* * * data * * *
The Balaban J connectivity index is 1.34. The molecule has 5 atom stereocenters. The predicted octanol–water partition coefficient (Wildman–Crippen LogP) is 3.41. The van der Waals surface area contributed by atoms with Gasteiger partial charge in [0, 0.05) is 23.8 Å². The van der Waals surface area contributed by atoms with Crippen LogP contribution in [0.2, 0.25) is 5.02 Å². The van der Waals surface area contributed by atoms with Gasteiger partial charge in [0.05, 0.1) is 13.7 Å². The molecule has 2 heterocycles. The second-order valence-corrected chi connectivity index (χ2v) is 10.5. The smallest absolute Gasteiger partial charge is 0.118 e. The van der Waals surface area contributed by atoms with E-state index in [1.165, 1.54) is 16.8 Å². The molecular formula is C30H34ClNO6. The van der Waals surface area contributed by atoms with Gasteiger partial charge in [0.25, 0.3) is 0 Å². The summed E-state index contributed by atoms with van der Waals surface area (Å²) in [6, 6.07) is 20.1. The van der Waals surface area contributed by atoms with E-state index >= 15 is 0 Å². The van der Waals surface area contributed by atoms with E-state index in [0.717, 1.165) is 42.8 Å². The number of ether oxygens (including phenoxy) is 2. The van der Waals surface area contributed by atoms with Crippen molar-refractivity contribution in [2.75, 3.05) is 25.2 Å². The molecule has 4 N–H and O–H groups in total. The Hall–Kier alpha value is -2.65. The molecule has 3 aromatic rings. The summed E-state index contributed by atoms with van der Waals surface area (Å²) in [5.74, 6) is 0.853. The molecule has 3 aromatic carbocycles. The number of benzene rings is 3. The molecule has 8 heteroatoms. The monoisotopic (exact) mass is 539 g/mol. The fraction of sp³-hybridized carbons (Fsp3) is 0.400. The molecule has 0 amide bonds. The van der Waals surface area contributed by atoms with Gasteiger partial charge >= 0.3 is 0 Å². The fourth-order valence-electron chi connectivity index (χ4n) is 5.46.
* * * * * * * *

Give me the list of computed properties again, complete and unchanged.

The Balaban J connectivity index is 1.34. The molecule has 5 atom stereocenters. The predicted octanol–water partition coefficient (Wildman–Crippen LogP) is 3.41. The van der Waals surface area contributed by atoms with Gasteiger partial charge in [0, 0.05) is 23.8 Å². The van der Waals surface area contributed by atoms with Crippen LogP contribution in [0.2, 0.25) is 5.02 Å². The van der Waals surface area contributed by atoms with Gasteiger partial charge in [0.05, 0.1) is 13.7 Å². The molecule has 2 heterocycles. The second-order valence-corrected chi connectivity index (χ2v) is 10.5. The smallest absolute Gasteiger partial charge is 0.118 e. The van der Waals surface area contributed by atoms with E-state index in [1.165, 1.54) is 16.8 Å². The molecular formula is C30H34ClNO6. The van der Waals surface area contributed by atoms with Gasteiger partial charge in [0.25, 0.3) is 0 Å². The summed E-state index contributed by atoms with van der Waals surface area (Å²) in [6, 6.07) is 20.1. The van der Waals surface area contributed by atoms with E-state index >= 15 is 0 Å². The van der Waals surface area contributed by atoms with E-state index in [0.717, 1.165) is 42.8 Å². The number of ether oxygens (including phenoxy) is 2. The van der Waals surface area contributed by atoms with Crippen molar-refractivity contribution in [2.75, 3.05) is 25.2 Å². The molecule has 4 N–H and O–H groups in total. The Hall–Kier alpha value is -2.65. The molecule has 3 aromatic rings. The summed E-state index contributed by atoms with van der Waals surface area (Å²) in [5.74, 6) is 0.853. The molecule has 3 aromatic carbocycles. The number of benzene rings is 3. The molecule has 8 heteroatoms. The monoisotopic (exact) mass is 539 g/mol. The fraction of sp³-hybridized carbons (Fsp3) is 0.400. The molecule has 0 amide bonds. The van der Waals surface area contributed by atoms with Gasteiger partial charge >= 0.3 is 0 Å². The fourth-order valence-electron chi connectivity index (χ4n) is 5.46.